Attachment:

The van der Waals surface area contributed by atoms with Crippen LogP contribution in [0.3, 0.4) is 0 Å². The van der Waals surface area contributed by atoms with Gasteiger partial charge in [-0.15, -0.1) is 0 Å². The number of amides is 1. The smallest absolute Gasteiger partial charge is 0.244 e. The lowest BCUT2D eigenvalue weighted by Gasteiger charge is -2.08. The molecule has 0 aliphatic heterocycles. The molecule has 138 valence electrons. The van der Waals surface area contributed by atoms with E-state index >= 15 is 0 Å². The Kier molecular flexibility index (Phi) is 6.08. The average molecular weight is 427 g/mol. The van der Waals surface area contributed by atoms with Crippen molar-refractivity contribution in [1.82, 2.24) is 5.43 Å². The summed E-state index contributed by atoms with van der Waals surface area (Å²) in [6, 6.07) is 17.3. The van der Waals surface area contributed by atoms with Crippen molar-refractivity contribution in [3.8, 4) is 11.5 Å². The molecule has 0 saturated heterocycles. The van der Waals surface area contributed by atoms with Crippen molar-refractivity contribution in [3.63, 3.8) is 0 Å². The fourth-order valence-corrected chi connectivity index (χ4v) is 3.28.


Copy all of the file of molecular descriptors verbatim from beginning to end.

The van der Waals surface area contributed by atoms with Crippen LogP contribution in [0.3, 0.4) is 0 Å². The van der Waals surface area contributed by atoms with Gasteiger partial charge in [-0.15, -0.1) is 0 Å². The number of amides is 1. The smallest absolute Gasteiger partial charge is 0.244 e. The lowest BCUT2D eigenvalue weighted by Gasteiger charge is -2.08. The molecule has 0 aliphatic heterocycles. The molecule has 138 valence electrons. The van der Waals surface area contributed by atoms with E-state index >= 15 is 0 Å². The Kier molecular flexibility index (Phi) is 6.08. The average molecular weight is 427 g/mol. The van der Waals surface area contributed by atoms with Crippen molar-refractivity contribution in [1.82, 2.24) is 5.43 Å². The summed E-state index contributed by atoms with van der Waals surface area (Å²) in [6, 6.07) is 17.3. The van der Waals surface area contributed by atoms with Crippen molar-refractivity contribution in [3.8, 4) is 11.5 Å². The molecule has 0 saturated heterocycles. The van der Waals surface area contributed by atoms with Crippen molar-refractivity contribution in [3.63, 3.8) is 0 Å². The fourth-order valence-corrected chi connectivity index (χ4v) is 3.28.